Church tower, Vladimir, Russia
HIS 218 Project Assignment
In this course, you are required to complete a substantial web-based, digital history project, that has been approved by your instructor. Here are some ideas:
- Develop an online lecture that combines text, audio and visual materials. This requires research on your part and your own, original commentary. See, for example, my remarks on World War II for my Russian history course or my notes on Gilgamesh.
- Use Blogspot/Blogger or some other online or personal software, to build a content website, such as Steven F. Udvar-Házy or Pramoedya Ananta Toer, or a content-focused blog like Boston 1775. I have some software website tools (online and at home) listed on my HIS 112 website assignment page and also in our unit 5 notes.
- Create a stand-alone, content-focused website, such as, my Geography of Russia site or the Hawthorne in Salem site. Have a look at some of the projects that were completed for National History Day. (This can also take the form of an online exhibit).
- Create a personal history archive (or some other kind of online digital archive) or a personal history. See, for example, Historians I have Known, or personal world histories, which have been done by students. We can discuss some options about this.
- Develop some form of digital collection (could be newspaper articles; could be photos; could be scanned or photographed objects), such as, Charles M. Robinson Schools or John Philip Sousa, or a digital exhibit, such a Open-Air Shopping Centers on the Northern Virginia Digital History Archive site.
- A story map using your own original materials. Here is an example that I created about the churches in my home town in Pennsylvania.
- A Pinterest board using either your own original materials or images that you have found on the web. Here is an example that I created about the schools in my home town in Pennsylvania.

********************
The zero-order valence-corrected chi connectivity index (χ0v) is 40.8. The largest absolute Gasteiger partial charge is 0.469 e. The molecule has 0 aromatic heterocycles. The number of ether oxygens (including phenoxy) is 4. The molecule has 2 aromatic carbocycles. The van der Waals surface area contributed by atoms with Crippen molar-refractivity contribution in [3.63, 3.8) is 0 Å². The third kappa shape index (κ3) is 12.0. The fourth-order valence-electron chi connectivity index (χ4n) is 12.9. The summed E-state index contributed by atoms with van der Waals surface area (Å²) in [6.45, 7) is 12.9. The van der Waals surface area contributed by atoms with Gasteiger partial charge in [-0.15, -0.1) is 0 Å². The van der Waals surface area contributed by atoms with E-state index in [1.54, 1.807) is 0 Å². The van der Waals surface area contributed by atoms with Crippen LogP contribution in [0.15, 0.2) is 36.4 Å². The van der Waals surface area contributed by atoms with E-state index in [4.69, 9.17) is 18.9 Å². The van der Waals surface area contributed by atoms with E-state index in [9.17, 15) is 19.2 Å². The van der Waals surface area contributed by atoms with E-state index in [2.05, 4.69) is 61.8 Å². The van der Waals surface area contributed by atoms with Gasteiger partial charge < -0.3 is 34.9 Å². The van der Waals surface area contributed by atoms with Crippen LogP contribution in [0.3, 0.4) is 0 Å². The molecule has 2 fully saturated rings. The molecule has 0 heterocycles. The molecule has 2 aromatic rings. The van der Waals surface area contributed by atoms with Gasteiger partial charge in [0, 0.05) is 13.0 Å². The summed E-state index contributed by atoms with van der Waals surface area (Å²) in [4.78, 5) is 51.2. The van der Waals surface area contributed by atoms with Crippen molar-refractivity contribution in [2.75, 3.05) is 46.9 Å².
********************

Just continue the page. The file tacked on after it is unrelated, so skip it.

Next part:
- A very substantial data visualization or timeline project (preference is for primary source material).
- a research project that I have on my list of things to do
- I am open to suggestions.
- Your project cannot be presented as a blog post; it must be a stand-alone site on the web. Check with me if you have questions.
- You should submit the URL for your complete project on Blackboard.
Make sure that you read my notes for this week.
Some previous final projects that are available:
- Map in Snapshots by Christine
- Olde Time Cookbooks by Robyn
- The Digges Valley Farm Ruins by Katie
- Leibniz by Jay
- Personal Journey: 1977 through the Present by Patricia
- Niebuhr's Notes by Jessica
- the 800 Block by Amber
- Charles M. Robinson Schools, by Amy. See also her online exhibit, Retail Redevelopment: Documenting Two Open Air Shopping Centers.
- The Scientific Revolution by Amanda
- Vietnam War (1954-1975) by Mike
and look at some examples of timelines that I have in my notes.
Here are some examples of some larger digital projects:
The scope of your final project will determine the level of technology that you will need, i.e., your project will determine how complicated the software resources will have to be. Depending on your project, you may or may not need high-level design software, such as Dreamweaver or Photoshop, or you may be able to use other less-intimidating software or find a relevant online app.